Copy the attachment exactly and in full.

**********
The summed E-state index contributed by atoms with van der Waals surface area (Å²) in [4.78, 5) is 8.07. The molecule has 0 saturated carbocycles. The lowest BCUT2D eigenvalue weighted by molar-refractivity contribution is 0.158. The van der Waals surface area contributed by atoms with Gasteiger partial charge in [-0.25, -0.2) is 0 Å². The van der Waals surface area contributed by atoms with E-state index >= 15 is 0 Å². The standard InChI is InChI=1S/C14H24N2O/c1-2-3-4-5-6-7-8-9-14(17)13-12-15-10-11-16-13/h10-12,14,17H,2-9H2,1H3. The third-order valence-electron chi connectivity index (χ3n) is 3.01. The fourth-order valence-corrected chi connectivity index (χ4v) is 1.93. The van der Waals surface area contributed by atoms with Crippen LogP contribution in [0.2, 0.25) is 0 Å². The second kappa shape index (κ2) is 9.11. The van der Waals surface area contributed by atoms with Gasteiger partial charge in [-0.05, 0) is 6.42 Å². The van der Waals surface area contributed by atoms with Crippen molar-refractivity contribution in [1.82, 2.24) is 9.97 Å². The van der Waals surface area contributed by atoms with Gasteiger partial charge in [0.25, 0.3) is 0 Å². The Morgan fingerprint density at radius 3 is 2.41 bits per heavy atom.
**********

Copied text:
The summed E-state index contributed by atoms with van der Waals surface area (Å²) in [4.78, 5) is 8.07. The molecule has 0 saturated carbocycles. The lowest BCUT2D eigenvalue weighted by molar-refractivity contribution is 0.158. The van der Waals surface area contributed by atoms with Gasteiger partial charge in [-0.25, -0.2) is 0 Å². The van der Waals surface area contributed by atoms with E-state index >= 15 is 0 Å². The standard InChI is InChI=1S/C14H24N2O/c1-2-3-4-5-6-7-8-9-14(17)13-12-15-10-11-16-13/h10-12,14,17H,2-9H2,1H3. The third-order valence-electron chi connectivity index (χ3n) is 3.01. The fourth-order valence-corrected chi connectivity index (χ4v) is 1.93. The van der Waals surface area contributed by atoms with Crippen LogP contribution in [0.2, 0.25) is 0 Å². The second kappa shape index (κ2) is 9.11. The van der Waals surface area contributed by atoms with Gasteiger partial charge in [-0.05, 0) is 6.42 Å². The van der Waals surface area contributed by atoms with Crippen molar-refractivity contribution in [1.82, 2.24) is 9.97 Å². The van der Waals surface area contributed by atoms with Gasteiger partial charge in [0.25, 0.3) is 0 Å². The Morgan fingerprint density at radius 3 is 2.41 bits per heavy atom.